YELLOW POND LILY (Bullhead-Lily or Nuphar Lutea.)

A member of the water lily family (Nymphaeaceae), the bullhead lily looks like a flower bud rather than a full flower. It's as if it's just waiting to burst open, but it's not. That's it. There is no more to it other than it is outstanding in its field (water). The familiar floating yellow water-lily of the Northeast. The globular yellow flowers are made up of fleshy sepals; the stamen-like petals are concealed. Note the disklike stigma in center. Leaves with rounded basal lobes, narrow notch. Ponds, sluggish water. Several yellow pond lilies that were once considered separate species (including Nuphar variegatum, N. rubrodisca, N. microphyllum, and N. advena) have recently been lumped into Nuphar lutea.

• Family: Water Lily (Nymphaeaceae)
• Habitat: ponds, slow streams
• Flower size: 1 to 2-1/2 inches across
• Flower color: yellow
• Flowering time: May to September
• Origin: native

Nuphar lutea, the spatterdock, yellow water-lily, cow lily, or yellow pond-lily, is an aquatic plant of the family Nymphaeaceae, native to Eurasia. It grows in eutrophic freshwater beds, with its roots fixed into the ground and its leaves floating on the water's surface. The plant's inflorescence is a solitary, terminal hermaphrodite flower, pollinated by insects, which bloom from June to September in the Northern Hemisphere. The flower is followed by achenes which are distributed by the water current. It can grow in water up to 16" deep. Spatterdock was long used in traditional medicine, with the root applied to the skin and/or both the root and seeds eaten for a variety of conditions. The seeds are edible, and can be ground into flour. The root has a bitter flavor, but this bitterness can be removed by leaching the root in water. When properly cooked, an edible starch can be extracted from the root, making it a possible emergency food. Leaves and leaf stalks need to be cooked as well as the seeds. It can be ground into a powder and used in making bread and porridge, or for thickening soups. The seed can also be parched, when it swells considerably, but does not burst like popcorn. It is then normally eaten dry. A refreshing drink can be made from the flowers.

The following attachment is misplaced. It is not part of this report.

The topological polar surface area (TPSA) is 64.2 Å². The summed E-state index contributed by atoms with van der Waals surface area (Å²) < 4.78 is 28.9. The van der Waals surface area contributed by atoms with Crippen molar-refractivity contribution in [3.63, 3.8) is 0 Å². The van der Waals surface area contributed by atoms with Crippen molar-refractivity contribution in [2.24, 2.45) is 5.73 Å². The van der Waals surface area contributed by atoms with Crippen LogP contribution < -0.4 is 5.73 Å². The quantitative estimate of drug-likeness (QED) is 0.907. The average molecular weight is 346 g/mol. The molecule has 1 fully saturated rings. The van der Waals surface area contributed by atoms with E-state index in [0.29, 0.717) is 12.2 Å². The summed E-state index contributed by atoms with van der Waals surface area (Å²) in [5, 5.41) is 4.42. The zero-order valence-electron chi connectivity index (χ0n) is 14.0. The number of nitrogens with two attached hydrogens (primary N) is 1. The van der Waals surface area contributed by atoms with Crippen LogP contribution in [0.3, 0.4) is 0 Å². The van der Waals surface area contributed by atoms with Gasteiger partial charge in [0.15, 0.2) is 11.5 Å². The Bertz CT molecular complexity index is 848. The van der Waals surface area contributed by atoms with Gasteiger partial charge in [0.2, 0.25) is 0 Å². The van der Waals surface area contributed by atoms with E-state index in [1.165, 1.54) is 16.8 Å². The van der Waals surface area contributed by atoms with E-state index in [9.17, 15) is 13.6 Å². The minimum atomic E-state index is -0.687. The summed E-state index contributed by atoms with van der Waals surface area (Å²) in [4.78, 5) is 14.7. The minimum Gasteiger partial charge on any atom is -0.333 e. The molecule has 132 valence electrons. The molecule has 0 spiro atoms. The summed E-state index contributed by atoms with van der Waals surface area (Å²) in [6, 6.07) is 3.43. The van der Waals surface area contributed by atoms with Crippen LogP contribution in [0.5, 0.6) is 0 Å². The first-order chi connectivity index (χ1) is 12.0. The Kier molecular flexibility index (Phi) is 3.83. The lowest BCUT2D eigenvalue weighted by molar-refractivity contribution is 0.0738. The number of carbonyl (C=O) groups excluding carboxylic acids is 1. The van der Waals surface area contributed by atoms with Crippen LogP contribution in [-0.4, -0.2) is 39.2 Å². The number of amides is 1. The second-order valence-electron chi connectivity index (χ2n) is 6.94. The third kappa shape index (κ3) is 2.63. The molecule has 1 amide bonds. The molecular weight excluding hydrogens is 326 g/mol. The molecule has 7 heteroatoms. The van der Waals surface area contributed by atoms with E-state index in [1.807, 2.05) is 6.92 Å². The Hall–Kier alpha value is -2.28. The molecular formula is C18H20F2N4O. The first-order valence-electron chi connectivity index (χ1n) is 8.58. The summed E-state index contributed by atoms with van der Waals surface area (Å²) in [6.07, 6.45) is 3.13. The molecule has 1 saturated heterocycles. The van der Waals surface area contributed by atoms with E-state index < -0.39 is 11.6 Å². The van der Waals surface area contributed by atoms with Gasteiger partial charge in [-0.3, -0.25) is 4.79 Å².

Here is a video about this supposedly edible flower:

Medicinal Uses

Plants For A Future can not take any responsibility for any adverse effects from the use of plants. Always seek advice from a professional before using a plant medicinally. Anaphrodisiac; Anodyne; Antiscrophulatic; Antispasmodic; Astringent; Cardiotonic; Demulcent; Hypotensive; Sedative; Vasoconstrictor. The roots are anaphrodisiac, anodyne, antiscrofulatic, astringent, cardiotonic, demulcent and sedative. Caution should be exercised because large doses are potentially toxic. A tea made from the roots is used in the treatment of 'sexual irritability', blood diseases, chills etc. The root is poulticed and applied to swellings, inflammations, cuts etc. The root contains steroids and is a folk remedy for infertility. Alkaloids in the root are reportedly hypotensive, antipasmodic, cardiac, tonic and vasoconstrictor. The flowers have a brandy-like scent. This unique smell is due to a combination of acetic acid and ethyl alcohol to form ethylacetate.

Cultivation details

A water plant requiring a rich soil and a sunny position. Succeeds in light shade. It is best grown in still water up to 250cm deep but it also tolerates slow moving water. Prefers shallow water. Plants are hardy to about -20°c. The flowers have a sickly scent. The flowers have a brandy-like scent. This unique smell is due to a combination of acetic acid and ethyl alcohol to form ethylacetate.


Seed - sow as soon as it is ripe in a greenhouse in pots submerged under 25mm of water. Prick out into individual pots as soon as the first true leaf appears and grow them on in water in a greenhouse for at least two years before planting them out in late spring. The seed is collected by wrapping the developing seed head in a muslin bag to avoid the seed being lost. Harvest it 10 days after it sinks below the soil surface or as soon as it reappears. Division in May. Each portion must have at least one eye. Submerge in pots in shallow water until established.

Threatened and Endangered Information for nuphar lutea

The related entities and synonyms italicized and indented below are listed by the U.S. federal government or a state. Common names are from state and federal lists.

Special Concern:

Nuphar advena

large yellow pond lily Special Concern
Nuphar microphylla
small yellow pond lily Special Concern

Nuphar advena
yellow pond-lily Special Concern


Nuphar microphylla
tiny cow-lily Endangered

Nuphar pumila
small yellow pond-lily Endangered

New Jersey:
Nuphar microphylla
small yellow pond-lily Endangered

Nuphar variegata



By Sana Siwolop, New York Times